According to a leading patient safety organization, more than six out of 10 surgeries are now performed in outpatient facilities. But just how safe are same-day surgeries and same-day surgery centers?
The Leapfrog Group is an independent, nonprofit organization focused on improving healthcare safety and quality. It’s best known for its annual hospital safety ratings. Based on survey responses provided by hospitals, it delivers grades on hospitals in St. Louis and across the country.
Patient safety grades are evaluated based on information received on a number of areas that account for dangerous but preventable medical mistakes in hospitals, including hospital-acquired infections, medication errors, and surgical errors.
But surgery in this country and has changed over recent years, a fact that Leapfrog acknowledged, reporting that today more than 60 percent of the nation’s surgical procedures are performed outside of hospital operating rooms. It included this data when recently announcing the findings of its first-ever patient safety survey of ambulatory surgical centers and hospital outpatient departments.
Both of these facilities treat patients that don’t require overnight stays following a surgical procedure. They typically handle less-complicated operations and, without overnight treatment, provide less costly care than traditional in-hospital surgery. According to the Ambulatory Surgery Center Association, these facilities reduce U.S. healthcare costs by more than $38 billion per year.
But do these financial savings come at the cost of patient harm from surgical errors?
That is one question Leapfrog sought to answer in this new survey, which included responses from 321 ambulatory surgical centers and 1,141 hospital outpatient departments. In October the patient safety organization announced survey findings based on these responses it received by August 31.
Training of Surgeons in Outpatient Facilities
A common concern by patients undergoing same-day surgeries may be the training and abilities of the medical staff in outpatient facilities. Leapfrog examined this issue and found some deficiency in training at same-day surgical centers.
For example, the survey asked the facilities whether all their surgeons and aestheticians are board certified. Such certification reflects a physician’s accomplished skill and education beyond minimal standards. Both ambulatory surgery centers and hospital outpatient departments reported only 65% of all those performing procedures in their facilities are board certified. In terms of those administering anesthesia, 71% and 83%, respectively, have this high professional distinction.
Leapfrog also reports a potential problem with these facilities to perform life-saving measures when something goes wrong with pediatric patients, as they do not all always have a provider present who is certified in Pediatric Advanced Life Support.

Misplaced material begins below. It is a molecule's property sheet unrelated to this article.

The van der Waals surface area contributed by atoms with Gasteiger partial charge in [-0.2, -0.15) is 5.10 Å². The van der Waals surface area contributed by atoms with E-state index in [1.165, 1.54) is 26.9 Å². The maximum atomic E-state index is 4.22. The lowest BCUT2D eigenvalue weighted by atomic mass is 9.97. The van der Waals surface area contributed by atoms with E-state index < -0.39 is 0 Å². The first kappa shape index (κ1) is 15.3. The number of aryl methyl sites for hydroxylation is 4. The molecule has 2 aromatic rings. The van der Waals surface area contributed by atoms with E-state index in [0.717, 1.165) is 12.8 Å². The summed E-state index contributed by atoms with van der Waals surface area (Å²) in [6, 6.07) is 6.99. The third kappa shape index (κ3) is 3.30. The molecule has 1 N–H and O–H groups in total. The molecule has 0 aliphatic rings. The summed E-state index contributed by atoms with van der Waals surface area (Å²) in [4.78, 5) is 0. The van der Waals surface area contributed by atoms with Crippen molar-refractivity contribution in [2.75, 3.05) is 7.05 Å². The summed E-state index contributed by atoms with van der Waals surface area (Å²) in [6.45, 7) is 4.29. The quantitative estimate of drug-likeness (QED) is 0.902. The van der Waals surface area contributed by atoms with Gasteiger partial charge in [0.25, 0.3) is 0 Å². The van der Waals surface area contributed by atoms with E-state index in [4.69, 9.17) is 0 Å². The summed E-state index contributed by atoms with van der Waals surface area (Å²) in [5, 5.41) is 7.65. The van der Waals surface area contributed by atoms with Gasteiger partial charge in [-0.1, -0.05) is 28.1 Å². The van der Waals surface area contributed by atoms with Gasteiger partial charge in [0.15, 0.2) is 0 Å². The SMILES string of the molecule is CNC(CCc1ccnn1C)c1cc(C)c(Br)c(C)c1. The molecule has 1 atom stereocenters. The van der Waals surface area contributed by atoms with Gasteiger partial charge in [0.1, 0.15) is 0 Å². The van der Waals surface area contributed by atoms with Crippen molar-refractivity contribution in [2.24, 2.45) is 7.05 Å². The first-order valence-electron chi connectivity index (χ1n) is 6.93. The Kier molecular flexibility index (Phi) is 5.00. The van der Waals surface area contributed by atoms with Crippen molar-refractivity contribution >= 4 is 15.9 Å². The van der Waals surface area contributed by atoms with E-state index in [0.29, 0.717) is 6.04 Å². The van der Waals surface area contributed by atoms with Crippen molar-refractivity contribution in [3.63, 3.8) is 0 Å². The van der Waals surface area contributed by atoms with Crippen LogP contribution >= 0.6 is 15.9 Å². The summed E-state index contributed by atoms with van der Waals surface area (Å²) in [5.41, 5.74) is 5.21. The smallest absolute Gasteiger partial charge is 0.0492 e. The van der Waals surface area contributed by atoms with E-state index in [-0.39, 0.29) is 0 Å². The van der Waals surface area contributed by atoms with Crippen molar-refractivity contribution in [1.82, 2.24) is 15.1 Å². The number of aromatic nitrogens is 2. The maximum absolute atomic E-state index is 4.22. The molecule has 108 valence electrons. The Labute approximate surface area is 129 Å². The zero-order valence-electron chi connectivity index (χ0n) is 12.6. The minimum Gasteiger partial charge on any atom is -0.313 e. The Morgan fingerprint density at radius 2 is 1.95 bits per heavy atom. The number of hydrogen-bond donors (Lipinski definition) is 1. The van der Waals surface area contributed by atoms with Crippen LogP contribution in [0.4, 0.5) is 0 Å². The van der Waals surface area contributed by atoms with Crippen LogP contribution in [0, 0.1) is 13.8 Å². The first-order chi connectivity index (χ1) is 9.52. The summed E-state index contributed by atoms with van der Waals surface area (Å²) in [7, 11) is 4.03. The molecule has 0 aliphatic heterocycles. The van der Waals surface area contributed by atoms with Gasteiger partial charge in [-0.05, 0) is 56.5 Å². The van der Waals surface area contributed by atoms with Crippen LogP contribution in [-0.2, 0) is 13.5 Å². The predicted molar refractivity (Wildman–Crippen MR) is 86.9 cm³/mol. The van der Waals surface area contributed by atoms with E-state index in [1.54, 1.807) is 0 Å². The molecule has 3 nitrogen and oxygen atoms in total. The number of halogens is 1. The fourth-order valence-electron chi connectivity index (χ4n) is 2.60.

Do Same-Day Surgery Centers Follow Best Practices?
Leapfrog grades hospitals in part on how well they follow best practices for patient safety. In this new effort it found a number of outpatient centers lacking with respect to following established best practices for surgery.
Hospital-acquired infections, including surgical site infections, can be life-threatening for patients. Many of these can be avoided by healthcare providers practicing good hygiene. Yet this new survey found that many outpatient surgical centers don’t have proven processes in place, such as electronic monitoring, to ensure their staffs properly wash their hands.
Leapfrog also reports that only 18% of surveyed ambulatory surgery centers follow antimicrobial protocols designed to decrease the spread of infections, safeguard effective antibiotic treatments, and improve patient outcomes overall.
Whether these facilities are appropriate for a given procedure or patient is a concern that Leapfrog examined. It found that nearly all of the ambulatory surgery centers use a screening tool to ensure they can safely perform a procedure. But the organization expressed concern that only three-quarters of the hospital outpatient department reported that they do.
Cost and convenience surely are compelling factors for attracting more patients to same-day surgical centers. But patient safety and the expected standard level of medical care should never be sacrificed in turn.
If you or a loved one experienced serious harm related to surgery at an outpatient facility, contact a medical malpractice lawyer about conducting a detailed investigation into what went wrong.
The choice of a lawyer is an important decision that should not be based solely on advertisements.
Authored by Gray Ritter Graham, posted in Articles October 30, 2019